Jorge Hidalgo

The entire movie centers around the vicious murder of Jorge Hidalgo at the beginning of the film, but yet it says SO little about Jorge himself. I had to read the movie's description on Wikipedia to understand. Jorge Hidalgo apparently wrote articles about Dr. Mulloch's torture, and eventually Dr. Mulloch got revenge by electrocuting him to death. What I don't understand is why Jorge says nothing when he realizes suddenly he's about to die, in a BAD way! And HOW did the doctor get the government to bring him in on his other tortures?! One can only guess...they should have filled us in on more of that. One other thing, Jorge's torture/murder was SO disturbing that when this was released on VHS, they cut the entire scene of him being electrocuted. Also, sadly, the actor that played Jorge committed suicide, apparently before this film was even released. I could not find out details on WHY!

In my opinion, the doctor and his colleagues AND sister deserved far worse than what they got....but at least they got something!!


You learn quite a bit about the character through several bits of dialogue. First, Molloch taunts Hidalgo by mentioning some articles that Hildalgo has written, exposing Molloch's torture. Then, Lomelin tells Holland that Hidalgo died while trying to stop Molloch, after Holland declined Hidalgo's offer to do so.

It is true that the actor who played Hidalgo, Jorge Humberto Robles, committed suicide before the movie's release. I previously wrote this about that subject.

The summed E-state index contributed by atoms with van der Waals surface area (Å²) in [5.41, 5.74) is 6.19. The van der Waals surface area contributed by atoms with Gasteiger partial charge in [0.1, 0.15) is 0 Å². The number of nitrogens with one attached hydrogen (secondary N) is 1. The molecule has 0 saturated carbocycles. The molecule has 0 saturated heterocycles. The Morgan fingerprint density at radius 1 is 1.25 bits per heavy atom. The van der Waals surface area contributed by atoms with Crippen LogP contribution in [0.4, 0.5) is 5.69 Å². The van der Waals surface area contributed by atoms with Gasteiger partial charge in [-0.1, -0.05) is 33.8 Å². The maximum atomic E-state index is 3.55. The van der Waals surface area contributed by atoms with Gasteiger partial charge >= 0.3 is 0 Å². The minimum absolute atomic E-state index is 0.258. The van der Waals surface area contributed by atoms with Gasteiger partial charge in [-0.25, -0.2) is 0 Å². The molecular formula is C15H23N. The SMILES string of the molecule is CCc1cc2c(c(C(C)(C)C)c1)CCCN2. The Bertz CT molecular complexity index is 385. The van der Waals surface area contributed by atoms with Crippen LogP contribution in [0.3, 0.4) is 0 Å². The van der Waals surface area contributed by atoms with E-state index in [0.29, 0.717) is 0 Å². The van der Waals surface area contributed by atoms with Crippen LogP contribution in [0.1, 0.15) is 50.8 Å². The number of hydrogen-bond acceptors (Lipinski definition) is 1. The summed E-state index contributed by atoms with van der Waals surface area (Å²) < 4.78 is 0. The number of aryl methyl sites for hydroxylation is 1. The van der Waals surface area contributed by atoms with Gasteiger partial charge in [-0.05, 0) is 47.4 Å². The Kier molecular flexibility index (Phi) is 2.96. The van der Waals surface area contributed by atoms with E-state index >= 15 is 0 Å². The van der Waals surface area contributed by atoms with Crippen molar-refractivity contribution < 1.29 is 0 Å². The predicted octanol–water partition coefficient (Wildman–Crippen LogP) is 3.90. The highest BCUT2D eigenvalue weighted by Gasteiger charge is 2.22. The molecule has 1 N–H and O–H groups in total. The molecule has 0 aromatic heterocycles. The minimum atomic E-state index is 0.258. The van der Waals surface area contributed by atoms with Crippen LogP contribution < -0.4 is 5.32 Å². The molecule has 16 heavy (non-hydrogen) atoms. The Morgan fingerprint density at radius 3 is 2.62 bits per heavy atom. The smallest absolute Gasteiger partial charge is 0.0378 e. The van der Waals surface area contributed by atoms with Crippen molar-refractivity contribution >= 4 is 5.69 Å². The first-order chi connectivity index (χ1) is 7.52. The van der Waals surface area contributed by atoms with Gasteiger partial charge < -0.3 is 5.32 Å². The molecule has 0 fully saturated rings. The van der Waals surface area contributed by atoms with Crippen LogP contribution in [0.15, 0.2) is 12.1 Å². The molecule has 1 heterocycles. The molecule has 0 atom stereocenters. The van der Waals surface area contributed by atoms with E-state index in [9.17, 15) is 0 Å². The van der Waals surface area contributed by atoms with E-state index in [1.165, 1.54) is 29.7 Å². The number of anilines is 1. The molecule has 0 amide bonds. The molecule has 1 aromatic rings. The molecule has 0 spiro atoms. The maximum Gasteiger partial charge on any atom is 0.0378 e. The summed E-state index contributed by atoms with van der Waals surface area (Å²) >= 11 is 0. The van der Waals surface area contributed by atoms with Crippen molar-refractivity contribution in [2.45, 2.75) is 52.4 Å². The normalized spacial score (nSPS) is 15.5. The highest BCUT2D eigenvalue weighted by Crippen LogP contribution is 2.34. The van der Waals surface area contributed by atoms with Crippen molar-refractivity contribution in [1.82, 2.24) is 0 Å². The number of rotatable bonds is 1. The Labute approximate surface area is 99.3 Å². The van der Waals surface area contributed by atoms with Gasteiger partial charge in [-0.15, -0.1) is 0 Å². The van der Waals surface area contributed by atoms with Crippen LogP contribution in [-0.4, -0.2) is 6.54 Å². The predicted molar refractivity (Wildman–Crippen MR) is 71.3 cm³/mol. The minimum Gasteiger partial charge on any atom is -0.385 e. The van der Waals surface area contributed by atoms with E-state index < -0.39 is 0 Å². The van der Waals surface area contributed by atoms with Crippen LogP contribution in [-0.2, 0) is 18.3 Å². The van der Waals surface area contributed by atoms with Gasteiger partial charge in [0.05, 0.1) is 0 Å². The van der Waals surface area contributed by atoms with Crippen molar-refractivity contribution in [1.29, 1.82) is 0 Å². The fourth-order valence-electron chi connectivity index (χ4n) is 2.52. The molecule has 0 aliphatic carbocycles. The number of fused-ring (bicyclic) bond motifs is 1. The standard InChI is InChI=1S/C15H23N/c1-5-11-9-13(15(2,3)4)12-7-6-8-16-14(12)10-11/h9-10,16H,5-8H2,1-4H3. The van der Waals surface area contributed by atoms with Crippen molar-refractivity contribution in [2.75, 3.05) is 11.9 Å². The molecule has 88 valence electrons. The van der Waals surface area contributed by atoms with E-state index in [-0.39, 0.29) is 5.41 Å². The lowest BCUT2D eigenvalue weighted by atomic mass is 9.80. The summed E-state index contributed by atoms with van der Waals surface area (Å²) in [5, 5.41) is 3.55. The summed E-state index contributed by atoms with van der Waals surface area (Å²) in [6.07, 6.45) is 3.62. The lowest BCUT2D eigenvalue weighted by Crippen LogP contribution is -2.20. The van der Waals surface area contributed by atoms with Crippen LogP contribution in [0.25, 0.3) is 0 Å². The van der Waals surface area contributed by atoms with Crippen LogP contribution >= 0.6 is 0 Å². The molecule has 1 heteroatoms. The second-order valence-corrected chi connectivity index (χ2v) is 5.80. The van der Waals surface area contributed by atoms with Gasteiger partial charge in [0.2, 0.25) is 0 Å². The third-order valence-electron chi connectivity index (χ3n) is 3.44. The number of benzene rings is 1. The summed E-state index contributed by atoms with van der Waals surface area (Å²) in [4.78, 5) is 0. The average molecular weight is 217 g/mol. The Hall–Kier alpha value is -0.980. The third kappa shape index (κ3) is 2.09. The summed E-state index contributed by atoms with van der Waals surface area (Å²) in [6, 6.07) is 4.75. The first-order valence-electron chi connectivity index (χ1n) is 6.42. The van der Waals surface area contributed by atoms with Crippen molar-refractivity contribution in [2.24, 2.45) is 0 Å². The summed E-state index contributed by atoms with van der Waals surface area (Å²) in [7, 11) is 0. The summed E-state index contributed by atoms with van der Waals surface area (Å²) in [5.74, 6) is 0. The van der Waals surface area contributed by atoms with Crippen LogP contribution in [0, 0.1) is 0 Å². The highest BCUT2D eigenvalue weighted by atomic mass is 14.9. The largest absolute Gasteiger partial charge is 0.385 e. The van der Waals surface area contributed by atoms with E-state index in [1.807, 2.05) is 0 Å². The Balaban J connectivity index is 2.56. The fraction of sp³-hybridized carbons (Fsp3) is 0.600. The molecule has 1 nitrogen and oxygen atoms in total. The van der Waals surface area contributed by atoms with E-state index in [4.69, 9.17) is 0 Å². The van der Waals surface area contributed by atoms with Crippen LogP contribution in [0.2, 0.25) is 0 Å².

"This is just speculation, but I wonder if that scene caused him any depression that led to his suicide. I'm an actor myself and I know that doing dramatic scenes - whether sorrowful, angry, violent or other - can have a major affect on everyone involved. Actors often try to make themselves believe that they are the character they're playing and actually experiencing the scene their acting. I recently did a fight scene in a human trafficking drama titled "From Ashes." The scene was shot about 20 times over a period of less than an hour and was exhausting, even though the scene is very mild by comparison to the electrocution scene. I can only imagine how psychologically tough it must've been for Robles to do that scene - having to violently shake and scream in extreme horror so many times."


I was wondering the same thing about the guy, if doing that death scene had anything to do with his suicide. The electrocution scene was one of the most disturbing I've seen in a long time!! : (


Yes, in fact I classify it as the most disturbing scene I've ever seen. I first saw the movie on a VHS tape of my then girlfriend's dad. I think it must've been the unrated version, because what I saw was beyond R rated level in my opinion, though I feel the same way about the hideous brain scene in "Hannibal."

They were brave to open "The Evil That Men Do" that way, and following it with those awful descriptions of some of Molloch's other acts of torture, taking a serious risk at losing much of the audience. But the flip side is that those left are probably going to be going crazy for him to get his.

Also on the subject of depression among actors, Heath Ledger became depressed because he went to such extreme lengths getting in character to play the Joker. He spent a month in a hotel room working himself up to it, then became so depressed by the darkness that he started taking antidepressants heavily, leading to his death.

Furthermore, actors tend to be very emotional, sensitive people. I certainly am, as is my brother. I'd never commit suicide and I don't think my brother would, either, but I still can be very affected by scenes I act.